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Banksia laricina facts for kids

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Rose banksia
Banksia laricina flwr Moore Rvr NP email.jpg
Banksia laricina in Moore River National Park
Scientific classification
Banksia laricina MHNT.BOT.2008.11.35
Banksia laricina - MHNT

Banksia laricina, commonly known as the rose banksia, is a species of shrub that is endemic to southwestern Western Australia. It has crowded, linear leaves with a short point on the tip, golden brown flowers with a bright yellow style and prominent egg-shaped follicles.


Banksia laricina is a shrub that typically grows to a height of 1.7 m (5 ft 7 in) but that does not form a lignotuber. The leaves are narrow linear and crowded, 5–15 mm (0.20–0.59 in) long and less that 1 mm (0.039 in) wide on a petiole 1–1.5 mm (0.039–0.059 in) long, with a sharp point on the tip. The flowers are arranged in a head 15–25 mm (0.59–0.98 in) long with small involucral bracts at the base. The flowers are pale yellow with a yellow style, the perianth 17–19 mm (0.67–0.75 in) long and the pistil hooked and 27–30 mm (1.1–1.2 in) long. Flowering occurs from April to July and the follicles are prominent, 22–30 mm (0.87–1.18 in) long, 19–27 mm (0.75–1.06 in) high and 14–18 mm (0.55–0.71 in) wide, the old flowers falling from the head.


See also: George's taxonomic arrangement of Banksia
See also: Thiele and Ladiges' taxonomic arrangement of Banksia

Banksia laricina was first formally described in 1964 by West Australian botanist Charles Gardner in the Journal of the Royal Society of Western Australia from specimens he collected in July 1958. The specific epithet (laricina) is derived from Latin, meaning larch-like.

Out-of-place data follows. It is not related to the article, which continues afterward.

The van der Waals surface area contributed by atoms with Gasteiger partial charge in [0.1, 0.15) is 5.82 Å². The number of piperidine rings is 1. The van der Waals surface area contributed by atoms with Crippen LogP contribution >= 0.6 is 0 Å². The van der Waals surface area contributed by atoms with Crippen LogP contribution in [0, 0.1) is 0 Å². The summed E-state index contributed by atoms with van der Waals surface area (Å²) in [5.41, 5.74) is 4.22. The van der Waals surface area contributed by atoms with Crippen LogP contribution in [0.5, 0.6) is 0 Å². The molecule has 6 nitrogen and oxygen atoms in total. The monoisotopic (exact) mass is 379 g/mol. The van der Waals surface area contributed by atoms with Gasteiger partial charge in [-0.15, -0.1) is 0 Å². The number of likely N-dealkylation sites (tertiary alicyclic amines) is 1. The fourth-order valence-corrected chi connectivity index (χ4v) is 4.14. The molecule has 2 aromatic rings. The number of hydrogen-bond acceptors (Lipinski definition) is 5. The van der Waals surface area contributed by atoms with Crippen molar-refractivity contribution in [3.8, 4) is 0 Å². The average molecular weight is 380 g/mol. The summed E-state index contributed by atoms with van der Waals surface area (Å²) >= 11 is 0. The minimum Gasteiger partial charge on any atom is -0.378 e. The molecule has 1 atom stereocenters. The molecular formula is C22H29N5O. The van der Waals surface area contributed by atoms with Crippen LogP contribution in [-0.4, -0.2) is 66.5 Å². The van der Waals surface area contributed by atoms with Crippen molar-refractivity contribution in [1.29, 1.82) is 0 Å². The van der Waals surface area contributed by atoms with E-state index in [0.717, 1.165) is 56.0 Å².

In 1981, George placed this species in the series Abietinae. Cladistic analysis in a 1996 paper by Kevin Thiele and Pauline Ladiges suggested that the closest relatives of B. laricina appeared to be B. incana and B. tricuspis. In their taxonomic arrangement, Thiele and Ladiges placed B. laricina in series Abietinae, subseries Longistyles.

Thiele and Ladiges' arrangement was not accepted by George, and was largely discarded by him in his 1999 arrangement in Flora of Australia.

Distribution and habitat

Rose banksia is restricted to a small area near the Moore River and Regans Ford where it grows in low woodland.

Conservation status

Banksia laricina is classified as "not threatened" by the Western Australian Government Department of Parks and Wildlife.

Use in horticulture

Rarely cultivated, Banksia laricina will grow on sandy well drained soils in a sunny position. It may require extra water during summer dry periods and take some time (up to 18 months) to establish well. Seeds do not require any treatment, and take 19 to 51 days to germinate.

  • Taylor, Anne; Hopper, Stephen (1988). The Banksia Atlas (Australian Flora and Fauna Series Number 8). Canberra: Australian Government Publishing Service. ISBN 0-644-07124-9.
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